FSU celebrates Mancuso Center at grand opening
By Branden LaCroix
The Mancuso Humanities Workforce Preparation Center (MHWPC), which was established in 2020, held an official “grand opening” April 10.
Local business leaders and FSU faculty and administrators were in attendance. State Rep. Jack Lewis (D-Framingham/Ashland) also attended.
Halcyon Mancuso, founder and executive director of the MHWPC, said the center’s opening was originally supposed to be held in 2020, but due to the COVID-19 pandemic, it was postponed.
The MHWPC’s goals are to raise awareness of the value humanities studies can offer to both students and employers, aid students majoring in the humanities to prepare for and gain employment, and help Framingham State increase enrollment in humanities majors, according to the FSU website.
The center also helps FSU faculty in the humanities develop semester-long programs and internships through its Faculty Fellowship Program.
President Nancy Niemi said, “I am honored to be here as a president whose career began and continues via my own work in the humanities.
“I am delighted to be here to help everybody to see how it enriches all of our lives,” she said.
Niemi said, “All of our majors and minors - languages, world history, American studies, English, literature, philosophy, art, religion - were woven as they always have been into aspects of everything we do, and it's our job to help people see that they're inseparable from the rest of our lives.”
She added, “We’re humans, so we can’t have the humanities not be a part of our work outside the University itself.”
Paula Krebs, executive director of the Modern Language Association (MLA) and honorary advisory board member of the Mancuso Center, was invited to the opening as the keynote speaker.
Bridgette Sheridan, history professor, introduced Krebs and spoke about meeting Krebs at the National Humanities Alliance conference in Salt Lake City, UT in 2016.
She said Krebs talked about her time as dean of the College of Humanities and Social Sciences at Bridgewater State University. “I was excited about what she'd done at Bridgewater and I knew that she had to get up to Framingham State to help us raise the profile of the humanities.”
Krebs said, “In order to make sure that undergraduates understand the value of the education they're getting in our fields, we have to be specific. We have to name skills, values, perspectives that come from our courses, and our majors, minors, and certificates.”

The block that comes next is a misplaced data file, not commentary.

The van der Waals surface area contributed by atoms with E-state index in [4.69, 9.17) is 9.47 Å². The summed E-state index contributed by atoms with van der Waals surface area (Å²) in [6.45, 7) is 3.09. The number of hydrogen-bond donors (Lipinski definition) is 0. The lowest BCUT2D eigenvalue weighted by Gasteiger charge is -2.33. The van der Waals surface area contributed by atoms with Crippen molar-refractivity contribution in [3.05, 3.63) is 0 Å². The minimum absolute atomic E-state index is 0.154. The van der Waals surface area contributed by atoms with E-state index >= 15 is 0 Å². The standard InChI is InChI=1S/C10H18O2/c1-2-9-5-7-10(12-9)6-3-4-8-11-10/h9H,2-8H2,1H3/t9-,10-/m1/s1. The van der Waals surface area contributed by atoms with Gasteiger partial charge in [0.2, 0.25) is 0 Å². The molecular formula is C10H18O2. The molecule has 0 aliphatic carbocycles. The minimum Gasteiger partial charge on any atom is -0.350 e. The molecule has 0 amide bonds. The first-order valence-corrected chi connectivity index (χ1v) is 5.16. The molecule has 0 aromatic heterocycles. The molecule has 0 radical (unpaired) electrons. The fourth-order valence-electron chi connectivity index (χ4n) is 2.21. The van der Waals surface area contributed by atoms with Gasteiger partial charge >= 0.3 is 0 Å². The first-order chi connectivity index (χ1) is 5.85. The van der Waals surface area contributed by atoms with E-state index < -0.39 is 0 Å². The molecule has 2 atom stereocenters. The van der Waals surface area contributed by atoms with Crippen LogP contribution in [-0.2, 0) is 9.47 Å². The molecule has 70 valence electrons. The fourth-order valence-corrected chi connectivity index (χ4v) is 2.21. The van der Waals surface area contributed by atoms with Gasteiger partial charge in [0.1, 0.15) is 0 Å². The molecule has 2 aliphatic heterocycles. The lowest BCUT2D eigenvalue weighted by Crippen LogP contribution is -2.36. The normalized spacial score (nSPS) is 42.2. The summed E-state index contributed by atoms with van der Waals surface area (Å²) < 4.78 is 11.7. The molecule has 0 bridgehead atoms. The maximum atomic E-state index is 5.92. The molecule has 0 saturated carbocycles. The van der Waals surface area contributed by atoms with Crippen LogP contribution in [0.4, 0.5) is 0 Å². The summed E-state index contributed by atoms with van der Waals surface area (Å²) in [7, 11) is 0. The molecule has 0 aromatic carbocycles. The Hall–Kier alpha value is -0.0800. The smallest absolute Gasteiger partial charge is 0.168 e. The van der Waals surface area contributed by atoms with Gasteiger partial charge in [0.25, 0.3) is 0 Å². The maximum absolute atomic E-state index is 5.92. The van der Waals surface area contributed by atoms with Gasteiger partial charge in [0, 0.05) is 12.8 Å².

Krebs said universities need to work to change the negative “national story” concerning the humanities.
She said, “There's a national story about how irrelevant we are, and how useless our degrees are.
“And then there's a national story about how dangerous we are and how scary our courses are and how they need to be reined in and controlled,” she added.
Krebs said this “double narrative” stems from the fact the humanities teach students how to “interpret the world they're in so that they can intervene in the world.”
She said the MHWPC and its work is a valuable asset in combating the narrative that currently exists in the U.S.
Concerning the role of the humanities, Krebs said she often says, “The arts create, and the humanities interpret.
“We interpret the arts, we interpret writing, we interpret music. We in the humanities ask students to understand what's going on in a particular social interaction, historical document, musical composition, and what difference that makes,” she said.
Krebs said the MLA received a $1.5 million grant from the Andrew W. Mellon Foundation to develop better practices concerning the recruitment, retention, and career readiness for students of color, first-generation students, and Pell Grant recipients in the humanities.
She said the practices developed would be implemented by departments and institutions to aid them in their recruitment and retention initiatives.
She added the MLA will also help faculty with data collection so they know which areas of their coursework and programs need to be reviewed.
Krebs said she was delighted to have government representatives attending because “these are the folks who need to be around the table, because they will help us to collect the information that our students will need in order to make the case for their employment after graduation.”
She added the MHWPC is important because it “works not just with students and putting them in internships and helping them get jobs, but with faculty members to help them understand the kinds of interventions they can make … so that students graduate with having been able to follow their passion into the humanities because they love it, and show their family the skills, values, and perspectives they've gotten from that study.”